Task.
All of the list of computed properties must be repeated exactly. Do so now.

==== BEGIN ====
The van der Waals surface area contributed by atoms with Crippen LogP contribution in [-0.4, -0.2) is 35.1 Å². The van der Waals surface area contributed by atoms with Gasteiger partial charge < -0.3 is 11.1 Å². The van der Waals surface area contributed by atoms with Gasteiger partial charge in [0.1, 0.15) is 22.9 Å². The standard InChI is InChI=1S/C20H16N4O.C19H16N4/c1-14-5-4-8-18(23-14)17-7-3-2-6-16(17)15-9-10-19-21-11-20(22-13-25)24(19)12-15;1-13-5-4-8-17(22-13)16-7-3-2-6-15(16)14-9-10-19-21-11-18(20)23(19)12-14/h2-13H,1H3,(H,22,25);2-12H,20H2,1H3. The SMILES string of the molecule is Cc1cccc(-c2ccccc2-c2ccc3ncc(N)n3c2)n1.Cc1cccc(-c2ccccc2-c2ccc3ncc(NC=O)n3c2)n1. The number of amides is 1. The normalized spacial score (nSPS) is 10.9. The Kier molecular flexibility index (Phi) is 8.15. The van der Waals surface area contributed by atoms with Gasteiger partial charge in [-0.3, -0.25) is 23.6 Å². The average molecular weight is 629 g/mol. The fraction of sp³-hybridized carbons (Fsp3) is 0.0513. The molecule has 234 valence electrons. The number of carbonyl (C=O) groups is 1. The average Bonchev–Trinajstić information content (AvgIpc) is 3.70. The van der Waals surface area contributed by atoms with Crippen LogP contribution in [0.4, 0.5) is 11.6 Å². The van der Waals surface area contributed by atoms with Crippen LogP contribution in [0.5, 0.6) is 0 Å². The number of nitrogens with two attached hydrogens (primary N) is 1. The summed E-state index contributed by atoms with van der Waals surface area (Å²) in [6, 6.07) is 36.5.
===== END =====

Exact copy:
The van der Waals surface area contributed by atoms with Crippen LogP contribution in [-0.4, -0.2) is 35.1 Å². The van der Waals surface area contributed by atoms with Gasteiger partial charge < -0.3 is 11.1 Å². The van der Waals surface area contributed by atoms with Gasteiger partial charge in [0.1, 0.15) is 22.9 Å². The standard InChI is InChI=1S/C20H16N4O.C19H16N4/c1-14-5-4-8-18(23-14)17-7-3-2-6-16(17)15-9-10-19-21-11-20(22-13-25)24(19)12-15;1-13-5-4-8-17(22-13)16-7-3-2-6-15(16)14-9-10-19-21-11-18(20)23(19)12-14/h2-13H,1H3,(H,22,25);2-12H,20H2,1H3. The SMILES string of the molecule is Cc1cccc(-c2ccccc2-c2ccc3ncc(N)n3c2)n1.Cc1cccc(-c2ccccc2-c2ccc3ncc(NC=O)n3c2)n1. The number of amides is 1. The normalized spacial score (nSPS) is 10.9. The Kier molecular flexibility index (Phi) is 8.15. The van der Waals surface area contributed by atoms with Gasteiger partial charge in [-0.3, -0.25) is 23.6 Å². The average molecular weight is 629 g/mol. The fraction of sp³-hybridized carbons (Fsp3) is 0.0513. The molecule has 234 valence electrons. The number of carbonyl (C=O) groups is 1. The average Bonchev–Trinajstić information content (AvgIpc) is 3.70. The van der Waals surface area contributed by atoms with Crippen LogP contribution in [0.4, 0.5) is 11.6 Å². The van der Waals surface area contributed by atoms with Crippen LogP contribution in [0.5, 0.6) is 0 Å². The number of nitrogens with two attached hydrogens (primary N) is 1. The summed E-state index contributed by atoms with van der Waals surface area (Å²) in [6, 6.07) is 36.5.